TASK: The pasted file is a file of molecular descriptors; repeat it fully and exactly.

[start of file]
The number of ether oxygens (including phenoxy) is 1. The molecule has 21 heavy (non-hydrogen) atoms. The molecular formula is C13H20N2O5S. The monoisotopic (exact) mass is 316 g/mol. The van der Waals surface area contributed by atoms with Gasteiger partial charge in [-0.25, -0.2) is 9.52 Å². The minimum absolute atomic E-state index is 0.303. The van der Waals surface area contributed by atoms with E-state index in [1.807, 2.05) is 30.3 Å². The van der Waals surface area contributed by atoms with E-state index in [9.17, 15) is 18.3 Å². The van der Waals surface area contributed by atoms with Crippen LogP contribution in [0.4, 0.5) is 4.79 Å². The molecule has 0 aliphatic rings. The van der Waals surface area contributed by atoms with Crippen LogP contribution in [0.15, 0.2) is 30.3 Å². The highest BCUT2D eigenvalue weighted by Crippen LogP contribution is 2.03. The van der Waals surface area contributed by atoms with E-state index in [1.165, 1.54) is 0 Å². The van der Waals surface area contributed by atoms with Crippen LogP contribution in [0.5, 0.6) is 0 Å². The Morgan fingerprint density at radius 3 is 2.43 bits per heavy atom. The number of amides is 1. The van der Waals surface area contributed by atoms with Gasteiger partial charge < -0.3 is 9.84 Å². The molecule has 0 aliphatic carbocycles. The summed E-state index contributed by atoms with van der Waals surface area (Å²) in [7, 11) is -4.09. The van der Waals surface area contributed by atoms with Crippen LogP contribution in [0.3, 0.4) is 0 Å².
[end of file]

The number of ether oxygens (including phenoxy) is 1. The molecule has 21 heavy (non-hydrogen) atoms. The molecular formula is C13H20N2O5S. The monoisotopic (exact) mass is 316 g/mol. The van der Waals surface area contributed by atoms with Gasteiger partial charge in [-0.25, -0.2) is 9.52 Å². The minimum absolute atomic E-state index is 0.303. The van der Waals surface area contributed by atoms with E-state index in [1.807, 2.05) is 30.3 Å². The van der Waals surface area contributed by atoms with E-state index in [9.17, 15) is 18.3 Å². The van der Waals surface area contributed by atoms with Crippen LogP contribution in [0.4, 0.5) is 4.79 Å². The molecule has 0 aliphatic rings. The van der Waals surface area contributed by atoms with Crippen LogP contribution in [0.15, 0.2) is 30.3 Å². The highest BCUT2D eigenvalue weighted by Crippen LogP contribution is 2.03. The van der Waals surface area contributed by atoms with E-state index in [1.165, 1.54) is 0 Å². The van der Waals surface area contributed by atoms with Crippen LogP contribution in [0.5, 0.6) is 0 Å². The Morgan fingerprint density at radius 3 is 2.43 bits per heavy atom. The number of amides is 1. The van der Waals surface area contributed by atoms with Gasteiger partial charge < -0.3 is 9.84 Å². The molecule has 0 aliphatic carbocycles. The summed E-state index contributed by atoms with van der Waals surface area (Å²) in [7, 11) is -4.09. The van der Waals surface area contributed by atoms with Crippen LogP contribution in [0.3, 0.4) is 0 Å².